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2 years ago

Late night poll: Have you read Google's new privacy policy?

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You might have heard that Google has a new consolidated privacy policy coming in March.  All the cool kids are talking about it, and even Microsoft has had a little to say to help you decide how you feel about it.  On one side, you have folks who aren't concerned or say it's a good thing, and on the other you have those who say Google's new policy is horrible for us, the users.  (We're ignoring the folks who claim it will hasten the zombie apocalypse or cause biblical repercussions of any form).  Tonight, we just want to know how many of you guys have even bothered to read it?

Let us know in the poll, and when you're done, have a read if you haven't already. 

Have you read the new Google consolidated privacy policy?

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2 years ago

The best U.S. Android Phones - As of Feb. 1, 2012

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Welcome to the best Android Phones as of Feb. 1, 2012. Or you can call them our favorite Android phones. Or the top Android phones. Really, call them whatever you want. Here's what you're getting: Our unabashed, unapologetic and unequivocal list of what we consider to be the best Android smartphones available on the four major U.S. carriers today.

You can't have this sort of list without controversy. We get that. And discussion is good. And so we're just going to anwer the question as simply as we can here: What do we think is the best phone on any given U.S. carrier as of right now? They're all in this post. No metrics, no scores. Just our pics and a tad of explanation, with the goal of helping you find the best phone on a particular carrier at any given time.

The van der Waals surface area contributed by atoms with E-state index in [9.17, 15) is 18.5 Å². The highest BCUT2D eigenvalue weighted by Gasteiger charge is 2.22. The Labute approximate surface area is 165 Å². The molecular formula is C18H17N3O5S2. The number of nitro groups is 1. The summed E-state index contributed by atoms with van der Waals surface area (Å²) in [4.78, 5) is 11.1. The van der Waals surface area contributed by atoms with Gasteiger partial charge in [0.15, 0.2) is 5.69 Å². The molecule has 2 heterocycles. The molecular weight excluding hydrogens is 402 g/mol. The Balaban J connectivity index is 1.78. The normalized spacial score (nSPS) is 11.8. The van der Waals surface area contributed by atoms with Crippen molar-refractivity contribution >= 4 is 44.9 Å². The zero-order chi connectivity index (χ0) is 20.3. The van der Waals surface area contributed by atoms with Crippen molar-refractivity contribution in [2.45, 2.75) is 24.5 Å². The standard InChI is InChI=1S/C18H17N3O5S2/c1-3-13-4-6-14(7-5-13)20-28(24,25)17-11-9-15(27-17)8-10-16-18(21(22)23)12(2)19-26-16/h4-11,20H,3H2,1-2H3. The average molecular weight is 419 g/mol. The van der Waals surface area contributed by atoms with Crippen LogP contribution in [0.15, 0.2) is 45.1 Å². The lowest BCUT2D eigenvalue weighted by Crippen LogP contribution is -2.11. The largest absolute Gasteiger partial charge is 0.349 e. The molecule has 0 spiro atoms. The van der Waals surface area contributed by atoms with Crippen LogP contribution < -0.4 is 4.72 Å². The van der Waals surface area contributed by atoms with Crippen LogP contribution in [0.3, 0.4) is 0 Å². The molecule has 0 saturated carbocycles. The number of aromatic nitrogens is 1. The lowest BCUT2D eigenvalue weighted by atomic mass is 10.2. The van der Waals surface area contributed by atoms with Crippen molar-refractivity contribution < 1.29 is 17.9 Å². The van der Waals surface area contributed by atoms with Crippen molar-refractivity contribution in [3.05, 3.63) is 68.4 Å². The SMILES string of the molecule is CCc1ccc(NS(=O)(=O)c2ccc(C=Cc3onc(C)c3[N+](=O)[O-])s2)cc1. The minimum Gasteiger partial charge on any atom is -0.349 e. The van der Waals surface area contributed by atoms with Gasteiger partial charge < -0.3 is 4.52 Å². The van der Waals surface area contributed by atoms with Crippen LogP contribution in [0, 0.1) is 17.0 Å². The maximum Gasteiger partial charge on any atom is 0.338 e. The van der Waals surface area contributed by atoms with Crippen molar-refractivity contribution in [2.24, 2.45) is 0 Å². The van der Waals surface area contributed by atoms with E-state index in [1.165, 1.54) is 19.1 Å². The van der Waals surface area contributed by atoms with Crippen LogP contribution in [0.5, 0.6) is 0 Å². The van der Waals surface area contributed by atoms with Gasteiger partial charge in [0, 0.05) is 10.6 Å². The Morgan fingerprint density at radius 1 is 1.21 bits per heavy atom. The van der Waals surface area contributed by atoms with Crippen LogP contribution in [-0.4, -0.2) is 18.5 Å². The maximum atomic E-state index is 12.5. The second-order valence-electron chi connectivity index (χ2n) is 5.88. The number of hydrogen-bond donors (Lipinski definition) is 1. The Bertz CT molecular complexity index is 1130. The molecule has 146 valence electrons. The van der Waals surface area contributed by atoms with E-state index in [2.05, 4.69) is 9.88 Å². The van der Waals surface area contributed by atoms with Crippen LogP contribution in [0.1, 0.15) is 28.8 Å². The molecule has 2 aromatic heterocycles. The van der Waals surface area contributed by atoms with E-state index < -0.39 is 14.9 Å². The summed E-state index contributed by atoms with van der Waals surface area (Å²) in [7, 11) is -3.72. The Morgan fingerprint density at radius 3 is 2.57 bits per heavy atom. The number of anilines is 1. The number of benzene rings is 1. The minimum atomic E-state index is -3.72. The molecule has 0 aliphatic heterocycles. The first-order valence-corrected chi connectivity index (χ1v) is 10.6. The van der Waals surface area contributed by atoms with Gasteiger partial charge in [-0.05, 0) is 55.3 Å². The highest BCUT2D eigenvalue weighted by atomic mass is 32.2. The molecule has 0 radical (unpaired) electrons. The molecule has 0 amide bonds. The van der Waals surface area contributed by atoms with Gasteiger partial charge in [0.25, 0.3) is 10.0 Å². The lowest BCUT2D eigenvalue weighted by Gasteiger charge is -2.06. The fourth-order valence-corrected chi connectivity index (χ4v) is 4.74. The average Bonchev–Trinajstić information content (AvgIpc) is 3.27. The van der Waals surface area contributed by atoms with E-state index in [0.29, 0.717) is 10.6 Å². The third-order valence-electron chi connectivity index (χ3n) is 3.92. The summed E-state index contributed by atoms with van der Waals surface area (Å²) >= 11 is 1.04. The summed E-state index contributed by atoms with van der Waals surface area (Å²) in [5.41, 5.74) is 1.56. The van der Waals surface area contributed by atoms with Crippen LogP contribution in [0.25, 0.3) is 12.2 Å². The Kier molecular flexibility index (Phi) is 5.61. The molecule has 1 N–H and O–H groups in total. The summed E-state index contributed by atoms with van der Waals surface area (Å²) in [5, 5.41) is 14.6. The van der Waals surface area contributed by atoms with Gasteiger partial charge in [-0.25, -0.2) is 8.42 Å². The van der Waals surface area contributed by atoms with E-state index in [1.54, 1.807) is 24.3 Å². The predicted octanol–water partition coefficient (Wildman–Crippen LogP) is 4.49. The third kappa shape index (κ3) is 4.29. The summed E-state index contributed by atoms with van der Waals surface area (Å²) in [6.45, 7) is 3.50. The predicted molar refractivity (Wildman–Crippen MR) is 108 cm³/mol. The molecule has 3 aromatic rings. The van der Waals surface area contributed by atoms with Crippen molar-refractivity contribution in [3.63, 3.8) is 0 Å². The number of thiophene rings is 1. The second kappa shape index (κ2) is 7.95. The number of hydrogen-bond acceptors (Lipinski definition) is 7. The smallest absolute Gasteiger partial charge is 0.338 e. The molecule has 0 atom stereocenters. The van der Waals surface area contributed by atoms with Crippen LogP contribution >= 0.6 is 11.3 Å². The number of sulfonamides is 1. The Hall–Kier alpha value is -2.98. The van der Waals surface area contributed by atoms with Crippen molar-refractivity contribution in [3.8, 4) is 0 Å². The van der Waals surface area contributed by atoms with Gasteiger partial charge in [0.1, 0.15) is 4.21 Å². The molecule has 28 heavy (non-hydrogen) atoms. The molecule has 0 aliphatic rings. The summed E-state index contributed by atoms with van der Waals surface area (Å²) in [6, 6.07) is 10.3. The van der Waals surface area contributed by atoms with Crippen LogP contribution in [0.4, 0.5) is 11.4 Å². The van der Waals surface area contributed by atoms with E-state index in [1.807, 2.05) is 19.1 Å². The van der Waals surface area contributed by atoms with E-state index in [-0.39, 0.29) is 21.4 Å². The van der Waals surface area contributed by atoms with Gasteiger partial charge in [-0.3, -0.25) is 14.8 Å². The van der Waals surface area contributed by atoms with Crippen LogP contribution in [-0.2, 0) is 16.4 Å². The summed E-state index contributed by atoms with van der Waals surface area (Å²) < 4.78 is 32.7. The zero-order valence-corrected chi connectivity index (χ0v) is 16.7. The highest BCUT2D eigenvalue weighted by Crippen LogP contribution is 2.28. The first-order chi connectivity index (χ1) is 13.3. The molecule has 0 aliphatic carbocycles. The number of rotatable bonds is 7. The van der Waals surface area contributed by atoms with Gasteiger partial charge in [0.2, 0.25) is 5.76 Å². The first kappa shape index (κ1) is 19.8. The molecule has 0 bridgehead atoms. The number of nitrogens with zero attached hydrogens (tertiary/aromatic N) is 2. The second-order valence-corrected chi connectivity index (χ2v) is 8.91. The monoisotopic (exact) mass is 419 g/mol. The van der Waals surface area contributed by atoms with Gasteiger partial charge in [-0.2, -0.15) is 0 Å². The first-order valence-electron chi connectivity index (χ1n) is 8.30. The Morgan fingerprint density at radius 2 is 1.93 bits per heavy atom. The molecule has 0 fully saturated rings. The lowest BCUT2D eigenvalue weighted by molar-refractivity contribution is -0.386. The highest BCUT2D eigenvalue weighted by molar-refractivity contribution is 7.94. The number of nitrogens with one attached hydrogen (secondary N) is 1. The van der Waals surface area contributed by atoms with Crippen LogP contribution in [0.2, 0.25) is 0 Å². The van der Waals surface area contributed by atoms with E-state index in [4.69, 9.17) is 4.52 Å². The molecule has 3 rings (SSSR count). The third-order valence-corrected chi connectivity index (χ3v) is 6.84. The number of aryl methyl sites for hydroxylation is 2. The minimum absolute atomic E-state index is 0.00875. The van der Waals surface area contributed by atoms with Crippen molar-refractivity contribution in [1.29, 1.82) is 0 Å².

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2 years ago

Samsung releases AT&T Galaxy Note kernel source code

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The device itself won't be available for another couple of weeks or so, but Samsung has wasted no time in releasing the Linux kernel source (and other open-source bits and pieces) for the AT&T Galaxy Note. The AT&T Note (aka SGH-I717) sports a slightly different hardware setup to its international counterpart, the GT-N7000, hence the difference in behind-the-scenes code. As per the open source rules, the code is freely available for anyone to grab over at the Samsung Open Source site.

Though source code isn't a whole lot of use without the device itself, at least this early code release should jump-start the AT&T Galaxy Note ROM scene once the phone launches. Speaking of which, it's due from Feb. 19, for $299 on contract.

More: Samsung Open Source

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2 years ago

Motorola Droid 4 lands on Verizon's Droid Does site

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As the Motorola Droid 4 inches closer to release, the device has taken its place on Verizon's "Droid Does" site, rubbing shoulders with the likes of the Droid RAZR and Droid Xyboard. You'll find the usual teaser content, as well as a rundown of specifications for Verizon's first 4G LTE QWERTY slider. As we saw during our hands-on time with the Droid 4 at CES, the phone sports a 1.2GHz dual-core CPU and a full gigabyte of RAM, just like the Droid RAZR. The Droid 4 sets itself apart from older Droid models with its laser-cut, edge-lit keys, and differentiates itself from most modern smartphones just by having a QWERTY keyboard. The site itself even acknowledges “the decline of other fixed QWERTY devices”.

Display-wise, you’ve got a 4-inch qHD (960x540) panel with Gorilla Glass and “splash-resistant nanotechnology”. And on the software side you’ll find Android 2.3.5 Gingerbread, along with Motorola’s Motoblur Philblur UI. Moto’s Smart Actions app is also included, which should help with conserving battery life and automating common tasks, and you also get streaming capabilities through MOTOCAST. We’d expect an update to Android 4.0 Ice Cream Sandwich to be on the cards for the Droid 4, too.

There’s no official release date for the Droid 4 just yet, though unconfirmed rumors point to a launch later this month. And with Verizon starting to promote the device on DroidDoes.com, it certainly looks like we could be seeing it sooner rather than later.